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Movie review: ‘Pride’- a comedy, a romp and a tear-jerker


In the somewhat tired genre of British movies that focus on plucky working class folks winning contests and defying mores (The Full Monty, Billy Elliot, Brassed Off, etc.) the politics of class conflict are usually sublimated by the up-from-our-bootstraps plotlines. It’s actually kind of sinister how those films trivialize the experience of British coal miners, pensioners and factory workers. But while Pride, about a group of gay activists in London who set out to help striking miners in Wales in 1984, is firmly in that genre and suffers a bit for it, the film is actually about and never shies away from politics – labor politics, gay politics and the messiness of solidarity. This is not to say the film, the winner of the Queer Palm at Cannes, is a political dirge; it’s also a comedy, a romp and a tear-jerker.

In 1984 gay activism was radical and very lefty and the labor movement was in its worst crisis since the Depression. Part of the Thatcher government’s economic strategy was the drastic reduction of subsidies for the nationalized mining industry, and when it was announced that the government would shut down 70 pits, the entire mining workforce went on strike. Since long term strikes are exceedingly rare in the United States nowadays, we forget that the strikers are going without pay (since union-supplied “strike pay” is very low, if it exists), and that means there’s no money for things like food.

The eager gay activists in London who decided to help the miners do so by raising money to give the strikers for food, clothing and other sundries. The activists – young gay socialist Mark Ashton (Ben Schnetzer), aging disco queen Jonathan Blake (Dominic West), college boy Joe (George McKay), lonely lesbian Steph (Faye Marsay), among others – raised a good sum of money for a group of striking miners in a randomly chosen town in Wales. When they tell the strike committee in that town about their work, their sweet, unassuming representative (Paddy Considine) invites them to visit. The activists agree and then realize just how terrifying they are, since rural Wales is not known for its friendliness to queer city folk. While they are warmly welcomed by town elders Cliff (Bill Nighy) and Hefina (Imelda Staunton) and plucky, young miner wife Siân James (Monica Dolan), many of the other townspeople are threatened and threatening.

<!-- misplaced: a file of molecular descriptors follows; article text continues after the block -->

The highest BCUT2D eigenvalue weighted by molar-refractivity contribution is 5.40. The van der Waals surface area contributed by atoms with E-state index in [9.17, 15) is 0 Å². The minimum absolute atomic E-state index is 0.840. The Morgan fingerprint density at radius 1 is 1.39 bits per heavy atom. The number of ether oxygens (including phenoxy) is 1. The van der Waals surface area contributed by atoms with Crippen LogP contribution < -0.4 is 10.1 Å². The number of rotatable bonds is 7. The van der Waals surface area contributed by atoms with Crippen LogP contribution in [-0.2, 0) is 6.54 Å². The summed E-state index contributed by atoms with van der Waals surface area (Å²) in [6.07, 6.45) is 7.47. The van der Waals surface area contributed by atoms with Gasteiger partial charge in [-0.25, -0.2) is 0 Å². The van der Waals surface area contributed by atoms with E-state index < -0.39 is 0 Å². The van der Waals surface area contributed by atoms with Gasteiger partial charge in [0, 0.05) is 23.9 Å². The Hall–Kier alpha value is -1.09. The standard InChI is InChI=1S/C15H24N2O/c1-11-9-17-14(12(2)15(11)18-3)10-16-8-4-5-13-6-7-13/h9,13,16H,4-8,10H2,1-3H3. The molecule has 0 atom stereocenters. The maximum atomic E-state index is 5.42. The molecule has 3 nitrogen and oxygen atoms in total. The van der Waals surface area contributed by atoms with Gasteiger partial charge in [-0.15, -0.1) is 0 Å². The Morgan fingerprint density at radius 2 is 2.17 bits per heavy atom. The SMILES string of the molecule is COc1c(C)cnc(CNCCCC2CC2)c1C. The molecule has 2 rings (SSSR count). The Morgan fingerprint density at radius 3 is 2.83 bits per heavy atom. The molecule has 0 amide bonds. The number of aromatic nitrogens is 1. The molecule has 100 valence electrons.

Will they get along? Will they join forces in solidarity? Will everyone learn something about themselves? Will there be a dance sequence? If you’ve seen any of the movies in the genre, you can imagine what the answers to these questions are. Some of the resulting scenes are cloying, particularly when Dominic West is involved, since the lead cop from The Wire is wildly miscast as a campy gay man. But Schnetzer’s Mark is enormously charismatic as the fierce and idealistic ringleader of the gays, and Nighy and Staunton, two of Britain’s greatest living actors, are so good as their town’s quiet soul and loud conscience respectively that the film is raised to almost undeserved heights when they’re on screen.

The end of the film, which I won’t give away, is particularly powerful because of its honestly astonishing truth and because it is a reminder of how far gay rights have come, how far the labor movement has fallen, and how many movements are now unable to join with partners for the greater good. The gay rights movement, for intance, in its almost singular focus on marriage rights, has lost sight of its origins as a radical force focused on ending gender, racial and economic inequality. It’s a tad frustrating that a feel-good comedy released by an awards-hungry film division of CBS is what is reminding us.



Directed by Matthew Warchus

Written by Stephen Beresford

Starring Ben Schnetzer, Monica Dolan and Dominic West

Opens Oct. 10 at Landmark Hillcrest

Rated R by the wildly homophobic MPAA

Short URL: http://lgbtweekly.com/?p=52174

Posted by on Oct 9, 2014. Filed under Movie Review. You can follow any responses to this entry through the RSS 2.0. You can leave a response or trackback to this entry

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